Women drivers in fear of attack

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Women are so scared of being attacked in their cars that some would consider carrying knives, guns and crowbars to protect themselves, according to a survey published yesterday.

Nearly three in five women fear being attacked and almost 80 per cent said they could foresee a time when they might consider carrying personal protection.

The survey, conducted for the car leasing and retailing group, Cowie, revealed that while 14 per cent would consider carrying a crowbar or a blunt instrument, 3 per cent said they would think about carrying a knife and 1 per cent a gun.

Most preferred to think about having a mobile phone or a personal alarm while almost half would opt for a spray which could be squirted in the face of an attacker. Asked if they would actually use any of these items, 92 per cent of the women replied: "Yes, if necessary."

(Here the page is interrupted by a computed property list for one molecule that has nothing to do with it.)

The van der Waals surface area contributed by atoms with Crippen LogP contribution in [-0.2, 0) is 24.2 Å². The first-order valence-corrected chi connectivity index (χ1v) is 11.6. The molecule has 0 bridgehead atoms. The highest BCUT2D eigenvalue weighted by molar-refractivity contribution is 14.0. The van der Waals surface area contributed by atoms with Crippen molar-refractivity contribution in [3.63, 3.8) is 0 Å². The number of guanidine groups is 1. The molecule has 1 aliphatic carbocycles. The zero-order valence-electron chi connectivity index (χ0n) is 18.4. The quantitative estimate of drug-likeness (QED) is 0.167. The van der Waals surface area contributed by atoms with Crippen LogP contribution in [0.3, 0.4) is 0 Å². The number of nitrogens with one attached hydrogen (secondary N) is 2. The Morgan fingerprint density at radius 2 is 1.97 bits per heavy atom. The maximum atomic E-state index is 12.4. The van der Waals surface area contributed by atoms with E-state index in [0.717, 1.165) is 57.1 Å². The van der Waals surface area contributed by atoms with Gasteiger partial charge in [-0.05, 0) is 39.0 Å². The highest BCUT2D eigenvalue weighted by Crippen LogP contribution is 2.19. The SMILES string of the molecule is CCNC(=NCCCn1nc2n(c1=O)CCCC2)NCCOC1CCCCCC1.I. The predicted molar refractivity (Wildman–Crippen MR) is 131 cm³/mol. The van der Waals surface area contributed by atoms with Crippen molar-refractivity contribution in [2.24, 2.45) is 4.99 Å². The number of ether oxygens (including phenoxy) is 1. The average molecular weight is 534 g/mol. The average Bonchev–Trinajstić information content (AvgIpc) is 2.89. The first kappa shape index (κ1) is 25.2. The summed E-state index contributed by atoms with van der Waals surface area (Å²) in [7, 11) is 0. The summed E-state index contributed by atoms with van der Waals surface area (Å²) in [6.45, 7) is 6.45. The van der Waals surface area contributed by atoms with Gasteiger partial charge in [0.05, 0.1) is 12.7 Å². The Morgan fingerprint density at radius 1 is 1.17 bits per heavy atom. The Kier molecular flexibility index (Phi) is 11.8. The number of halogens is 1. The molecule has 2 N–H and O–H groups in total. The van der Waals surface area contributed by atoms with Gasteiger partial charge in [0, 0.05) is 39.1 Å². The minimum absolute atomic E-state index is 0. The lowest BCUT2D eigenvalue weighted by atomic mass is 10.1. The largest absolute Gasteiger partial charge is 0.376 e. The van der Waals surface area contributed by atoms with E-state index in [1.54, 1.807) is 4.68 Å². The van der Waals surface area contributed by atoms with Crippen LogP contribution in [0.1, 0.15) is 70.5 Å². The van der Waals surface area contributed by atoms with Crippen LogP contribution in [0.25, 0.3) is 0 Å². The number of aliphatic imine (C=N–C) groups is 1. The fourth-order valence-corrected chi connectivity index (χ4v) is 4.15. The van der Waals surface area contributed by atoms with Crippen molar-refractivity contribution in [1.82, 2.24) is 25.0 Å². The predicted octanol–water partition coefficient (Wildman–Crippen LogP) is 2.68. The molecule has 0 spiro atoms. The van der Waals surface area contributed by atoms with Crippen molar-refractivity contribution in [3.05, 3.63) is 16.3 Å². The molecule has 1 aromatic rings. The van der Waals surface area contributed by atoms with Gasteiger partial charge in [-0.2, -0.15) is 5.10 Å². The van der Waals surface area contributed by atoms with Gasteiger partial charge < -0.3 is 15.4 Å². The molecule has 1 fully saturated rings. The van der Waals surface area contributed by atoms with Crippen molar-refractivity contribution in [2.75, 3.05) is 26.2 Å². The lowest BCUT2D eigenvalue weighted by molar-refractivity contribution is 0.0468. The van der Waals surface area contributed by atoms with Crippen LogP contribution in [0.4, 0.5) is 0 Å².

In addition to the perceived need to carry weapons, the survey found that more than one in four said they were not prepared to drive alone at night on motorways or country roads.

If they broke down on a motorway at night, 50 per cent would stay locked in their cars on the hard shoulder despite the dangers. Most women said they were unhappy with the frequency of emergency telephones on motorways.

Two in five said they did not feel safe while using a multi-storey car park and about the same number said they only felt secure during the day.

"Women feel vulnerable on our roads, especially at night," said Julie Jobling, of Cowie. "With many more women driving now, more should be done to co-ordinate the safety message to them. Women should not feel the need to carry a weapon in order to feel safe when driving - credible advice and more police patrols on motorways should be made available."